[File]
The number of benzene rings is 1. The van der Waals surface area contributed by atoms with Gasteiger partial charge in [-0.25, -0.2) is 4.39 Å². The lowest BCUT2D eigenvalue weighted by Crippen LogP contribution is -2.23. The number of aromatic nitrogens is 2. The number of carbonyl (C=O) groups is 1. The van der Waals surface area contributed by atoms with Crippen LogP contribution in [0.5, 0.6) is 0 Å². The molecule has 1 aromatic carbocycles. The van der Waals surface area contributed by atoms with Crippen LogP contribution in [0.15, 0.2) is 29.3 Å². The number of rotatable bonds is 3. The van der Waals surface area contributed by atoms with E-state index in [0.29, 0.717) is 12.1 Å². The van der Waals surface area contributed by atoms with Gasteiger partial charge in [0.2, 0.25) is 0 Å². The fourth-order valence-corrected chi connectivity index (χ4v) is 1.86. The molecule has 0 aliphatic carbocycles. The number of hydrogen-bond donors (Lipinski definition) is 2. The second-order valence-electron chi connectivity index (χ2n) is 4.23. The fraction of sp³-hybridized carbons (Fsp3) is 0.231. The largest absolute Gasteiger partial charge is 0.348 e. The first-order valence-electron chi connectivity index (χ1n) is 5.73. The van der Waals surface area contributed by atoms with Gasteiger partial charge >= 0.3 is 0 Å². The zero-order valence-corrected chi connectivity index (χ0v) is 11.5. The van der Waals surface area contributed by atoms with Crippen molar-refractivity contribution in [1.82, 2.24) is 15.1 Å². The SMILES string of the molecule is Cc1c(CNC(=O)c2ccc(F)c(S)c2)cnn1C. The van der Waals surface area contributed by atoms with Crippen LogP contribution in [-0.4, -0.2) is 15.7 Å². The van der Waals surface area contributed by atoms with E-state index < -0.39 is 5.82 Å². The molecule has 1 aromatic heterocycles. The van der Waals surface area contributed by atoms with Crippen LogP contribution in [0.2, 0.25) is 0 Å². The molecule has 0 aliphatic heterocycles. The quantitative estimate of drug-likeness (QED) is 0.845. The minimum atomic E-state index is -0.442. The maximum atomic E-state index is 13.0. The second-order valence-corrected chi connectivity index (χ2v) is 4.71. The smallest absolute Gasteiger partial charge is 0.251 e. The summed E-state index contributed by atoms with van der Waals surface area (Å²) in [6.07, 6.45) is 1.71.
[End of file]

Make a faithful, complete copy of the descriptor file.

The number of benzene rings is 1. The van der Waals surface area contributed by atoms with Gasteiger partial charge in [-0.25, -0.2) is 4.39 Å². The lowest BCUT2D eigenvalue weighted by Crippen LogP contribution is -2.23. The number of aromatic nitrogens is 2. The number of carbonyl (C=O) groups is 1. The van der Waals surface area contributed by atoms with Crippen LogP contribution in [0.5, 0.6) is 0 Å². The molecule has 1 aromatic carbocycles. The van der Waals surface area contributed by atoms with Crippen LogP contribution in [0.15, 0.2) is 29.3 Å². The number of rotatable bonds is 3. The van der Waals surface area contributed by atoms with E-state index in [0.29, 0.717) is 12.1 Å². The van der Waals surface area contributed by atoms with Gasteiger partial charge in [0.2, 0.25) is 0 Å². The fourth-order valence-corrected chi connectivity index (χ4v) is 1.86. The molecule has 0 aliphatic carbocycles. The number of hydrogen-bond donors (Lipinski definition) is 2. The second-order valence-electron chi connectivity index (χ2n) is 4.23. The fraction of sp³-hybridized carbons (Fsp3) is 0.231. The largest absolute Gasteiger partial charge is 0.348 e. The first-order valence-electron chi connectivity index (χ1n) is 5.73. The van der Waals surface area contributed by atoms with Gasteiger partial charge >= 0.3 is 0 Å². The zero-order valence-corrected chi connectivity index (χ0v) is 11.5. The van der Waals surface area contributed by atoms with Crippen molar-refractivity contribution in [1.82, 2.24) is 15.1 Å². The SMILES string of the molecule is Cc1c(CNC(=O)c2ccc(F)c(S)c2)cnn1C. The van der Waals surface area contributed by atoms with Crippen LogP contribution in [-0.4, -0.2) is 15.7 Å². The van der Waals surface area contributed by atoms with E-state index < -0.39 is 5.82 Å². The molecule has 1 aromatic heterocycles. The van der Waals surface area contributed by atoms with Crippen LogP contribution in [0.2, 0.25) is 0 Å². The molecule has 0 aliphatic heterocycles. The quantitative estimate of drug-likeness (QED) is 0.845. The minimum atomic E-state index is -0.442. The maximum atomic E-state index is 13.0. The second-order valence-corrected chi connectivity index (χ2v) is 4.71. The smallest absolute Gasteiger partial charge is 0.251 e. The summed E-state index contributed by atoms with van der Waals surface area (Å²) in [6.07, 6.45) is 1.71.